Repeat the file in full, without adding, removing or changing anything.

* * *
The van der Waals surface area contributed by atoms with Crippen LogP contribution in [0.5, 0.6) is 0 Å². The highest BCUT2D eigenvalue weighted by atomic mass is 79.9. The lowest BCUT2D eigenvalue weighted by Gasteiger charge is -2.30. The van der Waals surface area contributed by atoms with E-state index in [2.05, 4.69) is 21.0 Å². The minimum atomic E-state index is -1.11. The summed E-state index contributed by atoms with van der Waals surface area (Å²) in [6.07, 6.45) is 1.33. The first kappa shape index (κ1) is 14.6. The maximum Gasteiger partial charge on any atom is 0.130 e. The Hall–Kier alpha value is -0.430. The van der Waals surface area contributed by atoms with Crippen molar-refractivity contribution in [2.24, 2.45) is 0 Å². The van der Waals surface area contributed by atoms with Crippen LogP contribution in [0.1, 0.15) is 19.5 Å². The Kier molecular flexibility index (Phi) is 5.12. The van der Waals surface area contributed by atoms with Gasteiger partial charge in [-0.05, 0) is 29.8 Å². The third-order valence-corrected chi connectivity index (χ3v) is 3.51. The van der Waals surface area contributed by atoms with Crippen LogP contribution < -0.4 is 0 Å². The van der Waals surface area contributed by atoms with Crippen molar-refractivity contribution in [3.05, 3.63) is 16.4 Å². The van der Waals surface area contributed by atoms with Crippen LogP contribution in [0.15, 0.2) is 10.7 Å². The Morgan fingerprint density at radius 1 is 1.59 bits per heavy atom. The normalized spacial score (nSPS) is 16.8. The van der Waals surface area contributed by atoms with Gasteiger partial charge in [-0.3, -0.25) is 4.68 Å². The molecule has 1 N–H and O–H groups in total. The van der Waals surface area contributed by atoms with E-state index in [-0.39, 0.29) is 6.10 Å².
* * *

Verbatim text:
The van der Waals surface area contributed by atoms with Crippen LogP contribution in [0.5, 0.6) is 0 Å². The highest BCUT2D eigenvalue weighted by atomic mass is 79.9. The lowest BCUT2D eigenvalue weighted by Gasteiger charge is -2.30. The van der Waals surface area contributed by atoms with E-state index in [2.05, 4.69) is 21.0 Å². The minimum atomic E-state index is -1.11. The summed E-state index contributed by atoms with van der Waals surface area (Å²) in [6.07, 6.45) is 1.33. The first kappa shape index (κ1) is 14.6. The maximum Gasteiger partial charge on any atom is 0.130 e. The Hall–Kier alpha value is -0.430. The van der Waals surface area contributed by atoms with Crippen molar-refractivity contribution in [2.24, 2.45) is 0 Å². The van der Waals surface area contributed by atoms with Crippen LogP contribution in [0.1, 0.15) is 19.5 Å². The Kier molecular flexibility index (Phi) is 5.12. The van der Waals surface area contributed by atoms with Gasteiger partial charge in [-0.05, 0) is 29.8 Å². The third-order valence-corrected chi connectivity index (χ3v) is 3.51. The van der Waals surface area contributed by atoms with Crippen LogP contribution < -0.4 is 0 Å². The van der Waals surface area contributed by atoms with Crippen molar-refractivity contribution in [3.05, 3.63) is 16.4 Å². The van der Waals surface area contributed by atoms with Crippen LogP contribution in [0.15, 0.2) is 10.7 Å². The Morgan fingerprint density at radius 1 is 1.59 bits per heavy atom. The normalized spacial score (nSPS) is 16.8. The van der Waals surface area contributed by atoms with Gasteiger partial charge in [-0.3, -0.25) is 4.68 Å². The molecule has 1 N–H and O–H groups in total. The van der Waals surface area contributed by atoms with E-state index in [-0.39, 0.29) is 6.10 Å².